The Heartland is a world-leading economic area, founded on science and technology innovation, powered by a network of world-leading universities and research centres. And it has the potential to achieve even more.
More than one in 10 of the UK’s knowledge sector jobs are located in the region’s cutting-edge science parks, research institutions, businesses and incubators, creating an ecosystem of innovation and capability that is globally renowned. The universities of Oxford and Cambridge continue to be ranked in the top three universities in the world.
A significant part of the Heartland has been identified by the Government as a national economic priority – the Oxford to Cambridge Arc. This designation builds on the National Infrastructure Commission’s 2017 report: Partnering for Prosperity – a new deal for the Cambridge – Milton Keynes – Oxford Arc.
Its economic success benefits not only the region’s residents, but the UK more widely, with the Heartland being a net contributor to the Treasury.
With the right investment in infrastructure in the right places and at the right time, the region can do even more: our Local Enterprise Partnerships have identified the potential for our economy to grow by more than 70% by 2050.
Economic growth on this scale alongside the need to reach net zero carbon will not be realised without a step change in the way our communities are planned and the way our infrastructure is delivered (including the level of investment).
Success Cannot be Taken for Granted
As the National Infrastructure Commission highlighted, our continued economic success cannot be taken for granted.
Businesses continue to face a number of challenges:
- In significant parts of the Heartland, productivity levels remain consistently below that of our global competitors, a consequence in part of increasing congestion on and reduced resilience of the transport system
- Investment in enabling and supporting infrastructure takes longer to secure and deliver than planned, acting as a constraint on new economic opportunities developing as planned in a timely and cost-effective manner
- The funds currently available to invest and maintain the existing infrastructure asset fail to keep pace with identified needs (including those as a consequence of planned growth), increasing the vulnerability of the transport system to disruption by incidents and extreme weather events.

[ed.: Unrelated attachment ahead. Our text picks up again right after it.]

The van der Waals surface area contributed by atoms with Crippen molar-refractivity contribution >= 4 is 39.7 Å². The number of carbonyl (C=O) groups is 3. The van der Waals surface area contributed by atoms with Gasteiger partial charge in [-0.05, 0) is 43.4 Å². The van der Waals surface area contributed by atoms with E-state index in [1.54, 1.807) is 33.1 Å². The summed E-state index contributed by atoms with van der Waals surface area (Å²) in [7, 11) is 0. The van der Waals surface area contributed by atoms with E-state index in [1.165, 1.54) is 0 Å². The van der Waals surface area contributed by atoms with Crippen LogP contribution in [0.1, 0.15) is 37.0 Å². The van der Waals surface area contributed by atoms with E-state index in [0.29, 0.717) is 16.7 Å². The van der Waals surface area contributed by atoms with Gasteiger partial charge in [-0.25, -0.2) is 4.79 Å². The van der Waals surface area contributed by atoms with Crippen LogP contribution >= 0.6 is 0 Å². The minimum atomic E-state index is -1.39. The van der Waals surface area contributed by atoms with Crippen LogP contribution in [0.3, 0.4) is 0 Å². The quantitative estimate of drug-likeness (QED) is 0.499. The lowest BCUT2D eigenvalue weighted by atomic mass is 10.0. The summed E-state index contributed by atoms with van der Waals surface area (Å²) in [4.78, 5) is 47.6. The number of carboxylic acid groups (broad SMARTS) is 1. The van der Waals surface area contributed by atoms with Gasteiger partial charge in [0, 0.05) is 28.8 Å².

In 2017 total C02 emissions in the Heartland stood at 28,834kt in 2017, equivalent to 8% of the UK total. In addition, CO2 emissions have fallen at a slower rate than the national average – 17.4% compared to 21.7% between 2012-2017.
Transport-related emissions are a particular challenge, rising 10% between 2012-2017, compared to 5% nationally. In 2017 transport emissions equated to 47% of the Heartland’s total carbon dioxide emissions, compared with 37% nationally. And with transport emissions increasing at a faster rate than elsewhere (9.4% between 2012 and 2017 compared to the UK average of 4.9%) there is a clear need for action.
A Quality Environment
The Heartland is blessed with a highly attractive environment – built and natural, urban and rural– which helps make it an attractive place for investment and delivers a desirable place to live and work. The full extent and quality of the Heartland’s environment is captured in the baseline underpinning the Integrated Sustainability Appraisal (ISA).
Over 10% of the region is designated as being part of Areas of Outstanding Natural Beauty. The Chilterns on its own comprises 6% of the region’s total area. The region also has a valuable historic environment, including a wealth of historic assets including Blenheim Palace World Heritage Site.
The Heartland is home to 5.1m people, approximately 9% of the total population of England. And whilst the region has a number of centres of significant economic activity, it also has a large number of small and medium sized market towns and large rural areas resulting in a diverse range of transport needs, opportunities and challenges. As a result, around 35% of the region’s population live in small market towns and rural hinterlands, significantly above the national average.
Whilst overall the region is an economic success, there are significant areas of social inequality and deprivation, where opportunities for individuals to realise their full potential are limited.
Over 812,000 people in the region live in the top third most deprived local authority areas of England – accounting for 15% of the region’s population. The implications of failing to address inequality are only too evident: within Oxford for example, life expectancy amongst young adult males varies by 15 years across the city.
Heartland in Context
Released alongside the Draft Transport Strategy in 2020, Heartland in Context provides details on the economy, environment, people and transport system of the Heartland.